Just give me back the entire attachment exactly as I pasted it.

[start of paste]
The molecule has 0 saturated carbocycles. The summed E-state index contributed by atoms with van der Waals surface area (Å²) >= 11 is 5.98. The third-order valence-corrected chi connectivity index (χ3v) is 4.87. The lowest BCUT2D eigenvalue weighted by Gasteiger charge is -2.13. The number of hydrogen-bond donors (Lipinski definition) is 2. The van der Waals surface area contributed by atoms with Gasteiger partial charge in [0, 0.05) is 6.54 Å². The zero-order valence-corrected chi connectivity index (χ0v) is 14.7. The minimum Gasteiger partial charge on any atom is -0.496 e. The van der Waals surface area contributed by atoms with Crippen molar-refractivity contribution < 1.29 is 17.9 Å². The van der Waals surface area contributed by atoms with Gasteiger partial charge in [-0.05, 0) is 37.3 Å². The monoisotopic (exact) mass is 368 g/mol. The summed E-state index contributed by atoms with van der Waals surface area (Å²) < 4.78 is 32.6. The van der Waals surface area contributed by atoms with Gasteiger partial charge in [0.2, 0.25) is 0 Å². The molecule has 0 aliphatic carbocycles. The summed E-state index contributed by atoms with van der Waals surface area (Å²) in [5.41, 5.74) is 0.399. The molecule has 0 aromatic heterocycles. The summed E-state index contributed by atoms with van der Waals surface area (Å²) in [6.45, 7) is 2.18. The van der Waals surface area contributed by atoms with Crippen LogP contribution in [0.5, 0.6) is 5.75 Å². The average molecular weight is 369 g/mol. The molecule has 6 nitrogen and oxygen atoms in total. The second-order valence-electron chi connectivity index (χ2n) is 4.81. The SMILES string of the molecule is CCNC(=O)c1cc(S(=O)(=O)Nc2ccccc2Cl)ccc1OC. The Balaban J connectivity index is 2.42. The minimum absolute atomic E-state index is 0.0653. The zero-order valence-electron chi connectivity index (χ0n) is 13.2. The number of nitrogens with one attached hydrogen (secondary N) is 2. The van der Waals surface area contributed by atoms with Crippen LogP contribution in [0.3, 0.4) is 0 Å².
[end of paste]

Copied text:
The molecule has 0 saturated carbocycles. The summed E-state index contributed by atoms with van der Waals surface area (Å²) >= 11 is 5.98. The third-order valence-corrected chi connectivity index (χ3v) is 4.87. The lowest BCUT2D eigenvalue weighted by Gasteiger charge is -2.13. The number of hydrogen-bond donors (Lipinski definition) is 2. The van der Waals surface area contributed by atoms with Gasteiger partial charge in [0, 0.05) is 6.54 Å². The zero-order valence-corrected chi connectivity index (χ0v) is 14.7. The minimum Gasteiger partial charge on any atom is -0.496 e. The van der Waals surface area contributed by atoms with Crippen molar-refractivity contribution < 1.29 is 17.9 Å². The van der Waals surface area contributed by atoms with Gasteiger partial charge in [-0.05, 0) is 37.3 Å². The monoisotopic (exact) mass is 368 g/mol. The summed E-state index contributed by atoms with van der Waals surface area (Å²) < 4.78 is 32.6. The van der Waals surface area contributed by atoms with Gasteiger partial charge in [0.2, 0.25) is 0 Å². The molecule has 0 aliphatic carbocycles. The summed E-state index contributed by atoms with van der Waals surface area (Å²) in [5.41, 5.74) is 0.399. The molecule has 0 aromatic heterocycles. The summed E-state index contributed by atoms with van der Waals surface area (Å²) in [6.45, 7) is 2.18. The van der Waals surface area contributed by atoms with Crippen LogP contribution in [0.5, 0.6) is 5.75 Å². The average molecular weight is 369 g/mol. The molecule has 6 nitrogen and oxygen atoms in total. The second-order valence-electron chi connectivity index (χ2n) is 4.81. The SMILES string of the molecule is CCNC(=O)c1cc(S(=O)(=O)Nc2ccccc2Cl)ccc1OC. The Balaban J connectivity index is 2.42. The minimum absolute atomic E-state index is 0.0653. The zero-order valence-electron chi connectivity index (χ0n) is 13.2. The number of nitrogens with one attached hydrogen (secondary N) is 2. The van der Waals surface area contributed by atoms with Crippen LogP contribution in [0.3, 0.4) is 0 Å².